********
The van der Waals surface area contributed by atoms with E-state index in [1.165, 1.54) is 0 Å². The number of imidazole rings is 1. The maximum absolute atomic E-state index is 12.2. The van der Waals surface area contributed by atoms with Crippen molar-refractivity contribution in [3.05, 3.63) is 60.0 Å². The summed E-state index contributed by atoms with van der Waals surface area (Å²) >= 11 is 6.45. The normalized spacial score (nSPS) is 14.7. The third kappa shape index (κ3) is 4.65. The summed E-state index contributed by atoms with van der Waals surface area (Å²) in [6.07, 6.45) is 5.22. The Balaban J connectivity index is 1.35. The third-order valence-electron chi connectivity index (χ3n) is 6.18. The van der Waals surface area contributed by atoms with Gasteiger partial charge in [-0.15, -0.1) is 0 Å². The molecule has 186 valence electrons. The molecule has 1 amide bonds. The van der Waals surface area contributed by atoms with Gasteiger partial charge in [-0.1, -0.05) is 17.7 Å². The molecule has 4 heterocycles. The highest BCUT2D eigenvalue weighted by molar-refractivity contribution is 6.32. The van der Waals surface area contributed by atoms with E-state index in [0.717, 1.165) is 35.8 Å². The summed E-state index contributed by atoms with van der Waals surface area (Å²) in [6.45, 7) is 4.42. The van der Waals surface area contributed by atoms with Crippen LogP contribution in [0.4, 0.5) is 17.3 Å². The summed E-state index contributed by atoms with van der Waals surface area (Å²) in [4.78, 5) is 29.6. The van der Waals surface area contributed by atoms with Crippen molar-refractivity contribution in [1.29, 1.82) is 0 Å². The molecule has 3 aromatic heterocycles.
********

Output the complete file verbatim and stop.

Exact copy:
The van der Waals surface area contributed by atoms with E-state index in [1.165, 1.54) is 0 Å². The number of imidazole rings is 1. The maximum absolute atomic E-state index is 12.2. The van der Waals surface area contributed by atoms with Crippen molar-refractivity contribution in [3.05, 3.63) is 60.0 Å². The summed E-state index contributed by atoms with van der Waals surface area (Å²) >= 11 is 6.45. The normalized spacial score (nSPS) is 14.7. The third kappa shape index (κ3) is 4.65. The summed E-state index contributed by atoms with van der Waals surface area (Å²) in [6.07, 6.45) is 5.22. The Balaban J connectivity index is 1.35. The third-order valence-electron chi connectivity index (χ3n) is 6.18. The van der Waals surface area contributed by atoms with Gasteiger partial charge in [-0.15, -0.1) is 0 Å². The molecule has 186 valence electrons. The molecule has 1 amide bonds. The van der Waals surface area contributed by atoms with Gasteiger partial charge in [-0.1, -0.05) is 17.7 Å². The molecule has 4 heterocycles. The highest BCUT2D eigenvalue weighted by molar-refractivity contribution is 6.32. The van der Waals surface area contributed by atoms with E-state index in [0.717, 1.165) is 35.8 Å². The summed E-state index contributed by atoms with van der Waals surface area (Å²) in [6.45, 7) is 4.42. The van der Waals surface area contributed by atoms with Crippen LogP contribution in [0.4, 0.5) is 17.3 Å². The summed E-state index contributed by atoms with van der Waals surface area (Å²) in [4.78, 5) is 29.6. The van der Waals surface area contributed by atoms with Crippen molar-refractivity contribution in [1.29, 1.82) is 0 Å². The molecule has 3 aromatic heterocycles.